Travel: Belmond British Pullman pulls out all the stops for a nostalgic train trip
On a wintry day, Gail Bell feels jazzed up after a little trip back in time to the roaring 20s. Just throw on the pearls and a cloche hat and you're ready for the Golden Age of Travel...
IN A small, unremarkable corner of London's manic Victoria Station, musicians in a jazz band are getting in the mood, stripey arms in stripey jackets flying up and down as they sway and play, nod and smile and pose for photographs without missing a beat.
They look strangely out of place among the subdued, dressed-down Saturday morning crowds, as do the growing number of passengers milling about, toe-tapping to Billy Meyers' Bugle Call Rag or the vintage sounds of Sweet Georgia Brown which are slicing through the frosty air near Platform 2.
Head-hugging cloche hats and stylish fedoras, fur and pearls, fringes and feathers and Gatsby two-tone shoes are de rigueur; these people are dressed up and ready for a party.
On a cold and mizzly late morning, my husband and I found ourselves among them, attired in 1920s regalia and waiting excitedly outside the Belmond office at Victoria for a train trip like no other.
We were boarding the luxurious Belmond British Pullman, sister train of the Venice Simplon-Orient-Express – the original conjuring up images of glamour and mayhem, the occasional murder and, or course, a small, moustachioed French detective…
But, while it looked like Monsieur Hercule Poirot might at any moment toddle along the platform, this was not a murder-mystery trip (although, Belmond do organise them, as well) but a steam-hauled 'Golden Age of Travel' day trip with lunch.
Our route would snake through Guildford and along the North Downs to Redhill in Surrey before arriving back in Victoria again and, although we were, more-or-less, travelling in a circle, this experience is all about the journey rather than the destination.
You can see why as soon as you board what has been described as a gleaming palace on wheels which, today, was being pulled by pristine steam engine locomotive 35028 Clan Line, on loan from the Merchant Navy Locomotive Preservation Society.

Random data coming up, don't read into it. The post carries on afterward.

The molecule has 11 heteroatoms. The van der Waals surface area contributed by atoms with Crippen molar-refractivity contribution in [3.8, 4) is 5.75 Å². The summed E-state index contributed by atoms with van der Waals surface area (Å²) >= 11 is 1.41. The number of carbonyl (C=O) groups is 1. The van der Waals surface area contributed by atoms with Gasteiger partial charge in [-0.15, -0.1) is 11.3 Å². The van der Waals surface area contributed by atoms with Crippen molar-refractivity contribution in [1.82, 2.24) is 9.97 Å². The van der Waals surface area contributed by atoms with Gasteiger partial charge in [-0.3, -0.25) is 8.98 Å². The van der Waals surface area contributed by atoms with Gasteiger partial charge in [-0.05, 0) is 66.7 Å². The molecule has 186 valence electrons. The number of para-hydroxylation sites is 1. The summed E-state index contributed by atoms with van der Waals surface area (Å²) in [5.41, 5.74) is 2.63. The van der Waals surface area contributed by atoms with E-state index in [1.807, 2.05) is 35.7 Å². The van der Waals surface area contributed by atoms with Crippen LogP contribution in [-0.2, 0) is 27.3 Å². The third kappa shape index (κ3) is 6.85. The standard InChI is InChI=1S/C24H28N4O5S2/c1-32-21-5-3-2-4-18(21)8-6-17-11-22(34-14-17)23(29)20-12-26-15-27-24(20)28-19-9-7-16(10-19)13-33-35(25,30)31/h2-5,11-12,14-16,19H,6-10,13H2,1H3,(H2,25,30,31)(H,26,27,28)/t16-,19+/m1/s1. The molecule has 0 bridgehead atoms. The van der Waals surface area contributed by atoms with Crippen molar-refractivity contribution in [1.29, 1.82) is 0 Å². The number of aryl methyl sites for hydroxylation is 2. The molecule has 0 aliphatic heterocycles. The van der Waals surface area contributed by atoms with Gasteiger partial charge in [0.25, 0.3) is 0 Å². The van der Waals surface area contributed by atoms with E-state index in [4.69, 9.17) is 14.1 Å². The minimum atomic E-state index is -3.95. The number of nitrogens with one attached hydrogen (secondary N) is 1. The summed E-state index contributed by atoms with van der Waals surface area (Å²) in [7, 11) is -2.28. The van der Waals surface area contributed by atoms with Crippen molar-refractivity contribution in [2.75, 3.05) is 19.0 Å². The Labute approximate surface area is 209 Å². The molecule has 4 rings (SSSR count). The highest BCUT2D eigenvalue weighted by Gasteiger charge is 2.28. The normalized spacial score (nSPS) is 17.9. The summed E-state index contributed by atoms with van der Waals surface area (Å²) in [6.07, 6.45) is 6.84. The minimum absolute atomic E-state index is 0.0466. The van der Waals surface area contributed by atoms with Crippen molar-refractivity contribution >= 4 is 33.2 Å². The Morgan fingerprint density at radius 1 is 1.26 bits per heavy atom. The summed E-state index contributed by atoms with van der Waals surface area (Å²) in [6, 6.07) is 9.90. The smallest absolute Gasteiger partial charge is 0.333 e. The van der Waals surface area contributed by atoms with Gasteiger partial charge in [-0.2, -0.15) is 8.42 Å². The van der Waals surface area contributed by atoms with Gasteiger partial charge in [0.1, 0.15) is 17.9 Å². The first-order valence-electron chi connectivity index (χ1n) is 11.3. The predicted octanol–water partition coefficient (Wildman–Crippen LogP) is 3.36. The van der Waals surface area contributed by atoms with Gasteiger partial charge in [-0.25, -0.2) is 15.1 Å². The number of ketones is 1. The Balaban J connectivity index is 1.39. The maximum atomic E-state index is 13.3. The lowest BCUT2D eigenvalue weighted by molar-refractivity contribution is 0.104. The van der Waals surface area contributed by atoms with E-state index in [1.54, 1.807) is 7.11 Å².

That in itself drew many trainspotters dangerously close to the edge of platforms we chugged past, but while there is a certain amount of changing scenery to be admired outside the window, it is the interior which demands attention – plush chairs, Edwardian marquetry, woven brass luggage racks, silken lampshades, art nouveau lamps and even a stained glass window tucked into the mahogany walls of the teensy art deco bathroom.
The main event, though, is the food – five deliciously indulgent courses which started with a puy lentil casserole, confit duck leg and sherry vinegar dressing, before moving to smoked haddock soup, followed by braised ox cheek for the main. An impressive cheese board followed, before diners finished off with apple cheesecake with walnut crumble.
Champagne is virtually compulsory and glasses of gleaming crystal are kept generously topped up by attentive stewards, many of whom have a family tradition of working on the Pullman, stretching back several generations.
We were seated in the Minerva carriage – there are 11 carriages in total, all with their own little potted history – and our chief steward for the day, Tomas Legg, was following a vocation first started by his grandfather and continued by his father, two brothers and an uncle.
Another steward, Artur, originally from Poland, has been working on the Belmond Pullman for 15 years and, as well as politely topping up your Champagne glass, he has many interesting stories of famous passengers – including a few canine ones, as the Minerva (built in 1927) was used in Disney's 102 Dalmations film, released in 2000.
Most carriages on the Pullman transported well-known names at some stage; the Perseus, for example, carried Russian leader Nikita Khrushchev for a British state visit in 1956, while in 1965 it formed part of Sir Winston Churchill's funeral train.
Named after the American, George Mortimer Pullman who designed them, the carriages became synonymous with luxury train travel and had been used in some of the most famous services in Britain, including the Bournmouth Belle, Brighten Belle, Queen of Scots and the Golden Arrow.
But the heyday of the railways was not to last and after being withdrawn from service in the 1960s and 70s, many passenger cars fell into disrepair and were either purchased by enthusiasts or left to languish in railway sidings or on the scrapheap.
After being rescued by American entrepreneur, James B Sherwood – who spent several years locating them – the carriages were expensively restored by 70 skilled craftspeople who carried out the work at a purpose-built workshop in Lancashire.
Then, in 1981, the first five refurbished Belmond carriages were exhibited at London Victoria Station for the English launch of the Venice Simplon-Orient Express Ltd.
Thanks to Sherwood's efforts, passengers today are still able to embrace the romance of early train travel and, although tickets don't come cheap (the Golden Age of Steam, for instance, will set you back £390 each for the day), the Surrey Hills, shot in soft focus steam, may, for a few hours, seem just as bewitching as the famous rail road from Paris to Istanbul.
:: For more information on the full range of train journeys – including Irish routes on the Belmond Grand Hibernian – visit www.belmond.com